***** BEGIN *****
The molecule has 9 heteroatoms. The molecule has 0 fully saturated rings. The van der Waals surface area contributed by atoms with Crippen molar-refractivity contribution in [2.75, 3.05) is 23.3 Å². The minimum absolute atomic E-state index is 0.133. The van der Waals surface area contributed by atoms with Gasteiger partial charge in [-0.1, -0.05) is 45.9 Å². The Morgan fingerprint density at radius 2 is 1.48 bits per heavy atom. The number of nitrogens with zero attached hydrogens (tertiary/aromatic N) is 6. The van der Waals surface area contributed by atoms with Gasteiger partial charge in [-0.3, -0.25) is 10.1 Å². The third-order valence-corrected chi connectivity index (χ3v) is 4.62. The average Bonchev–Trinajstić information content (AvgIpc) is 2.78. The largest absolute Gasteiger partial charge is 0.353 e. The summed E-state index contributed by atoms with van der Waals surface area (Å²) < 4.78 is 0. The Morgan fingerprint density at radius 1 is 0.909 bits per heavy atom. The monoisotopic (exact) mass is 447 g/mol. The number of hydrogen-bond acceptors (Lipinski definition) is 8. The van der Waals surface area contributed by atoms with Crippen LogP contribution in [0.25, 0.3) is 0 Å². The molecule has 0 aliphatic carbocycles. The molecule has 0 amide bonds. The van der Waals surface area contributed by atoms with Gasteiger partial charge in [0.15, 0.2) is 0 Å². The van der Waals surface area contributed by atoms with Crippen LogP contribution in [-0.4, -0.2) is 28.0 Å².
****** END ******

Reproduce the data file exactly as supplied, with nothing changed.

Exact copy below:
The molecule has 9 heteroatoms. The molecule has 0 fully saturated rings. The van der Waals surface area contributed by atoms with Crippen molar-refractivity contribution in [2.75, 3.05) is 23.3 Å². The minimum absolute atomic E-state index is 0.133. The van der Waals surface area contributed by atoms with Gasteiger partial charge in [-0.1, -0.05) is 45.9 Å². The Morgan fingerprint density at radius 2 is 1.48 bits per heavy atom. The number of nitrogens with zero attached hydrogens (tertiary/aromatic N) is 6. The van der Waals surface area contributed by atoms with Gasteiger partial charge in [-0.3, -0.25) is 10.1 Å². The third-order valence-corrected chi connectivity index (χ3v) is 4.62. The average Bonchev–Trinajstić information content (AvgIpc) is 2.78. The largest absolute Gasteiger partial charge is 0.353 e. The summed E-state index contributed by atoms with van der Waals surface area (Å²) < 4.78 is 0. The Morgan fingerprint density at radius 1 is 0.909 bits per heavy atom. The monoisotopic (exact) mass is 447 g/mol. The number of hydrogen-bond acceptors (Lipinski definition) is 8. The van der Waals surface area contributed by atoms with Crippen LogP contribution in [0.25, 0.3) is 0 Å². The molecule has 0 aliphatic carbocycles. The molecule has 0 amide bonds. The van der Waals surface area contributed by atoms with Gasteiger partial charge in [0.15, 0.2) is 0 Å². The van der Waals surface area contributed by atoms with Crippen LogP contribution in [-0.4, -0.2) is 28.0 Å².